Congressional watchdog groups say Sacramento-area lawmakers, like their counterparts around the country, are blurring the line between their campaigns and their official duties.
The term "franking" refers to the application of a stamp on a piece of mail. With U.S. lawmakers their signature becomes their frank. The franking privilege was granted by the founding Congress at a time when lawmakers traveled for days to get home and had no other way to communicate with constituents.
Melanie Sloan, the director of Citizens for Responsibility and Ethics in Washington, says franked mail is important.
"Of course constituents do need to be informed about the activities of their members of Congress here in Washington," says Sloan.
Twenty-first century lawmakers are spending tax dollars on the franking privilege in very different ways. To see what lawmakers send voters now with your tax dollars you have to go to the basement of a House office building. Photos are banned and only black and white copies leave the sparse room. The 18th Century franked mail privilege allows lawmakers to buy Facebook, Twitter and Google ads in the 21st century.
Lawmakers are alerted each time a reporter, researcher or political opponent asks to see what’s been sent to voters. Why all the secrecy? Sloan says it’s because there’s a thin line between official constituent services and campaigning.
"I think it’s complicated because we’re also in a permanent campaign," says Sloan. "So no one’s ever finished campaigning. And everything particularly a House member puts out is always geared toward persuading their constituents that they should be re-elected next cycle.”
But most lawmakers brush aside criticisms like that. Elk Grove Democratic Congressman Ami Bera spent $185,000 on traditional mass mailings this session. Many are printed on thick, color stock and include a code you can scan to connect with him online. One reads, “Representative Ami Bera is Making Congress Work for Sacramento County Families.”
"The number one thing I hear from my constituents is that we really stay in contact with them and keep them up to date on what’s happening in Washington, D.C. and back in the district," says Bera.
The Senate caps franked mail spending at $50,000, so most senators don’t use the privilege because that’s not enough money. But there’s no franking limit in the House. From 1997 to 2000, eight House members averaged just over $50,000 in annual spending on postage.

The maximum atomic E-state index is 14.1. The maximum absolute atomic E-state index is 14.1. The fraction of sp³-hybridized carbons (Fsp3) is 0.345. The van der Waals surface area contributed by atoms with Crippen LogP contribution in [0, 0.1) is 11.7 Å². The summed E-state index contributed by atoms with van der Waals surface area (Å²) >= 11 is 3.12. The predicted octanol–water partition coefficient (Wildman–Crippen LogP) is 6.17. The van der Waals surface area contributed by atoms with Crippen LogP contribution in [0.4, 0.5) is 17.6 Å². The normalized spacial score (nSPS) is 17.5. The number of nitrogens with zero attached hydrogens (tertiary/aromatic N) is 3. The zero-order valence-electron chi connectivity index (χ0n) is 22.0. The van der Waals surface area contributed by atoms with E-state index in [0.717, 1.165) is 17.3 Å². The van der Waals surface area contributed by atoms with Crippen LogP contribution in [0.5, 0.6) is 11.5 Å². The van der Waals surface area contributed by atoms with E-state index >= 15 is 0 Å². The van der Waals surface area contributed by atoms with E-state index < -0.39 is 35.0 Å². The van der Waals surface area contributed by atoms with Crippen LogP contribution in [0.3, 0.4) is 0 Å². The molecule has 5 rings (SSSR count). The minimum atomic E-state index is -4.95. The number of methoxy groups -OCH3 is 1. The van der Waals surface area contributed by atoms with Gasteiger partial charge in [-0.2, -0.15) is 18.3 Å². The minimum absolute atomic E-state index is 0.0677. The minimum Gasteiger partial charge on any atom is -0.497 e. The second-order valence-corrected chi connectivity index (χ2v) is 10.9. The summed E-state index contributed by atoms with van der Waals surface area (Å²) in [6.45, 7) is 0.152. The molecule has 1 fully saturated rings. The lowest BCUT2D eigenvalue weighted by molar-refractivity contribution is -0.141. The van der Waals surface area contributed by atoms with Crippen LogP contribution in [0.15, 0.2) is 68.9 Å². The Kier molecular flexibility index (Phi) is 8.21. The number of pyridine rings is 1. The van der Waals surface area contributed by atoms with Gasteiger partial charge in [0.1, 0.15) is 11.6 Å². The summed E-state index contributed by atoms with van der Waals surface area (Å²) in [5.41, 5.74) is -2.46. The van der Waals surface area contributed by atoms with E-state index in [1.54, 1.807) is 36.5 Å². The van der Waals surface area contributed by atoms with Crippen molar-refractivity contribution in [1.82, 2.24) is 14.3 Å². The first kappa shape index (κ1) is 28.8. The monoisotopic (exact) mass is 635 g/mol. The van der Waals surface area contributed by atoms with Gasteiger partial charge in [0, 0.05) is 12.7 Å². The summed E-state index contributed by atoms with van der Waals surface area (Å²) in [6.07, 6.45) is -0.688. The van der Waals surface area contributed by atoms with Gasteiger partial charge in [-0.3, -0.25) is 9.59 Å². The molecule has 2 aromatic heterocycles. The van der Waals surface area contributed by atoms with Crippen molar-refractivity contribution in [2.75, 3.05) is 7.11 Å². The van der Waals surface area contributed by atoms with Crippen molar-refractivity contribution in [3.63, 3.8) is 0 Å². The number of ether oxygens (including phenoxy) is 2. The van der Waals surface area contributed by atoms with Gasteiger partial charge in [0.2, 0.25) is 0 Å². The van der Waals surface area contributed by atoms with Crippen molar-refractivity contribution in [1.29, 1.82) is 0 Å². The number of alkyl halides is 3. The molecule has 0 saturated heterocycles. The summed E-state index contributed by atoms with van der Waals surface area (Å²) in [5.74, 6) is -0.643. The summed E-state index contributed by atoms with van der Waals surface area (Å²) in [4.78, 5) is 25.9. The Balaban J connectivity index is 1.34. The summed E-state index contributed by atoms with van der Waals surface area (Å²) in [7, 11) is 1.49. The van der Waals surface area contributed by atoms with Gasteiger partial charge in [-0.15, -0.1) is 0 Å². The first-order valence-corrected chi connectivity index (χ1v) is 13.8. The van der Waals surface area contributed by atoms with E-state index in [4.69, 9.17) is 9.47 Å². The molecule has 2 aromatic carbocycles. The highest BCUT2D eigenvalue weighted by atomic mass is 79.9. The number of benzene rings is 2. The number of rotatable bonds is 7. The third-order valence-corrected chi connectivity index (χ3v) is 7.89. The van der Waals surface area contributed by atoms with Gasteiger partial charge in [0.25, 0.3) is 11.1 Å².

Besides snail mail, Bera has spent $95,000 on electronic communications, including ads inviting people to ‘like’ him on Facebook, emails with links to his TV appearances, robocalls, and electronic surveys – known to most of us as ‘polls.’
"I think it’s the right thing to do, to communicate with your constituents, and this is a tool of communication," says Bera.
Of all lawmakers in the Sacramento area Fairfield Democrat John Garamendi spent the most on franked mail. He spent $330,000 using the privilege. He says he’ll communicate with constituents in the media they use most.
"Oh, we communicate every way we can with our constituents: Facebook, Twitter and so forth. And that’s increasing," says Garamendi.
Critics say spending like this gives incumbents a leg up in congressional elections. Like most lawmakers, Garamendi says the $300,000 tax payer dollars he spent went to official business because it’s all approved by both Republican and Democratic congressional staffers.
"Well, the campaign is completely separate – completely separate,” says Garamendi.
Remember that campaign slogan “Repeal and Replace Obamacare”? Oroville Republican Doug LaMalfa promised just that in an electronic newsletter to voters paid for with tax dollars. He’s spent just over $70,000 using the franking privilege.
“I haven’t really focused on an election until after we’re done these next two weeks and then after that I’ll focus on election stuff,” says LaMalfa.
Sloan, of the watchdog group CREW, says it’s important for elected officials to communicate with the people who put them in office. But she says a lot of what’s considered franked mail nowadays – like those Facebook and Google ad buys – isn’t what the nation’s first Congress intended when it adopted the practice.
“I’m not sure that they have been updated to take into account the burgeoning variety of ways members can connect with their constituents," says Sloan. "I think there are real questions about what is appropriate use of taxpayer dollars."
Lawmakers aren’t allowed to use taxpayer funds for mailings within 90 days of an election, so lawmakers were cut off from using the franking privilege in August. But if Sloan’s right, the campaign season started long before August – or never really ended – giving incumbents a leg up in this year’s contests.
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